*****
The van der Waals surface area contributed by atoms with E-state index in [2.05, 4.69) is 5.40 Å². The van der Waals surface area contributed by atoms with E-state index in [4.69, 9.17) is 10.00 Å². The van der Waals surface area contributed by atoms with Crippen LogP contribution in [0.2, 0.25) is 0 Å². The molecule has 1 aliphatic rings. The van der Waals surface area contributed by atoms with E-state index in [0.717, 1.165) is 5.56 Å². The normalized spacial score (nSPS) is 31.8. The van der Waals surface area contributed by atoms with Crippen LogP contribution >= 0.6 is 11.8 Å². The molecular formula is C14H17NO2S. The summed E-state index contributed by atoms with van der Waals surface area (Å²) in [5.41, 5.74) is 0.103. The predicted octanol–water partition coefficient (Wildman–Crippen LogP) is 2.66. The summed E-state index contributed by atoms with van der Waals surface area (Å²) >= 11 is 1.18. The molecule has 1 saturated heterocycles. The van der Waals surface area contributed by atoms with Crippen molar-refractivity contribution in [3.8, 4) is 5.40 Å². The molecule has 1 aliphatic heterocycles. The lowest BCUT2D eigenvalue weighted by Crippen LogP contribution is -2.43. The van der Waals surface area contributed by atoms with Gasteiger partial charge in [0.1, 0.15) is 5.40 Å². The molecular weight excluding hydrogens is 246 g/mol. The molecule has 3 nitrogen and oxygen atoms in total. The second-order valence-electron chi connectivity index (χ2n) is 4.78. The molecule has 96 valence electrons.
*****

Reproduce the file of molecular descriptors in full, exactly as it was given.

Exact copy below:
The van der Waals surface area contributed by atoms with E-state index in [2.05, 4.69) is 5.40 Å². The van der Waals surface area contributed by atoms with E-state index in [4.69, 9.17) is 10.00 Å². The van der Waals surface area contributed by atoms with Crippen LogP contribution in [0.2, 0.25) is 0 Å². The molecule has 1 aliphatic rings. The van der Waals surface area contributed by atoms with E-state index in [0.717, 1.165) is 5.56 Å². The normalized spacial score (nSPS) is 31.8. The van der Waals surface area contributed by atoms with Crippen LogP contribution >= 0.6 is 11.8 Å². The molecular formula is C14H17NO2S. The summed E-state index contributed by atoms with van der Waals surface area (Å²) in [5.41, 5.74) is 0.103. The predicted octanol–water partition coefficient (Wildman–Crippen LogP) is 2.66. The summed E-state index contributed by atoms with van der Waals surface area (Å²) >= 11 is 1.18. The molecule has 1 saturated heterocycles. The van der Waals surface area contributed by atoms with Crippen molar-refractivity contribution in [3.8, 4) is 5.40 Å². The molecule has 1 aliphatic heterocycles. The lowest BCUT2D eigenvalue weighted by Crippen LogP contribution is -2.43. The van der Waals surface area contributed by atoms with Gasteiger partial charge in [0.1, 0.15) is 5.40 Å². The molecular weight excluding hydrogens is 246 g/mol. The molecule has 3 nitrogen and oxygen atoms in total. The second-order valence-electron chi connectivity index (χ2n) is 4.78. The molecule has 96 valence electrons.